Specify I/O Scheduler per Device

Since the advent of systemd the use of /etc/rc* startup-scripts has been discouraged and phased out. However, systemd still supports the use of certain local startup scripts for compatibility purposes. This post will briefly outline the use of the /etc/rc.local file to assign a specific I/O scheduler to a specific HDD.

At the moment, I have an SSD drive (primary /dev/sda) and an "old-fashioned" HDD (/dev/sdb) in use on my RHEL7 system.  I'd like to be able to use the deadline I/O scheduler as the default and assign the cfq scheduler to the HDD device.  In RHEL7 the default I/O scheduler can change based on the selected tuned profile, which adds an additional layer of uncertainty if you're unaware of "tuned".  The default tuned profile is throughput-performance, which enables the deadline scheduler by default among other performance-related system settings.  However, if the default profile is changed to , e.g. virtual-host, the scheduler of choice becomes cfq--at least on my system.  While the deadline scheduler might outperform the others when dealing with SSDs, cfq is generally recommended for spinning drives.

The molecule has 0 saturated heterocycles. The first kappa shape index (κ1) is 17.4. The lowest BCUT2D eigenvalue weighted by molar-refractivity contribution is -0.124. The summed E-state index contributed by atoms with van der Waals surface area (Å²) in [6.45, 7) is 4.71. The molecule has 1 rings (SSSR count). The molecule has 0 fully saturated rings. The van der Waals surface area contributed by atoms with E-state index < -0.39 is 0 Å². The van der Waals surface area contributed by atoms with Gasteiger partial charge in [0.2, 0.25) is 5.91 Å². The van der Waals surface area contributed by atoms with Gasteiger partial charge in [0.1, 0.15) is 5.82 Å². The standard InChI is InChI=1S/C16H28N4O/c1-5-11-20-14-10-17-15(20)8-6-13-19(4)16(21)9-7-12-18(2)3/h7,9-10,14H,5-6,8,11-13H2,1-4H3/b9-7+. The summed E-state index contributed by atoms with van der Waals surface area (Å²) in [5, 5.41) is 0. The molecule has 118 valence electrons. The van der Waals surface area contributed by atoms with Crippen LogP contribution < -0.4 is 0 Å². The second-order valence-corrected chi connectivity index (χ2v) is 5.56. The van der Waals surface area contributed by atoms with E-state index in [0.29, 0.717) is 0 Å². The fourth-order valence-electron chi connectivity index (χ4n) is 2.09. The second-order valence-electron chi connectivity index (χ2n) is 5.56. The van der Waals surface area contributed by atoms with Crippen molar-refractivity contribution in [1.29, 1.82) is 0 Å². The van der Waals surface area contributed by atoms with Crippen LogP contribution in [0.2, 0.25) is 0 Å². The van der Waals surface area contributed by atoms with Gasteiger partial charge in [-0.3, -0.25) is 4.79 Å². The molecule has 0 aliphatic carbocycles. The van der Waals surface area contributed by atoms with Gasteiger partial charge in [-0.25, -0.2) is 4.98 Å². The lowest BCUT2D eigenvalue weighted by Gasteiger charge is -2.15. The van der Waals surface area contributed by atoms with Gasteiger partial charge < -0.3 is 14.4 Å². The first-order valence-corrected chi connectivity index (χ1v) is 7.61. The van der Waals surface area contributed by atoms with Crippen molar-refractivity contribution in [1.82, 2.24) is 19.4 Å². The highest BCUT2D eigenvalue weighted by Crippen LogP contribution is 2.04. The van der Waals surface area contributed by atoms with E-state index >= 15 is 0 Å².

Default Scheduler as Kernel Parameter

Therefore, in order to assert to the kernel that we intend to retain deadline as the default scheduler despite the change to cfq for /dev/sdb, the following kernel parameter should be appended to the GRUB_CMDLINE_LINUX line in /etc/default/grub:

elevator=deadline

Startup Script for Other Device's Scheduler

First and foremost, the prepended comments in the /etc/rc.local file (which is actually a soft-link to /etc/rc.d/rc.local) advise that the file needs to be executable in order to be executed during boot.  So, as the root user execute

chmod +x /etc/rc.d/rc.local

Thereafter, we can add a single line to the end of this file changing /dev/sdb's I/O scheduler to cfq.

echo cfq > /sys/block/sdb/queue/scheduler

Popular posts from this blog

Password Policy in RHEL 7

Centos 7 pulseaudio

wpa_supplicant and wifi in RHEL 7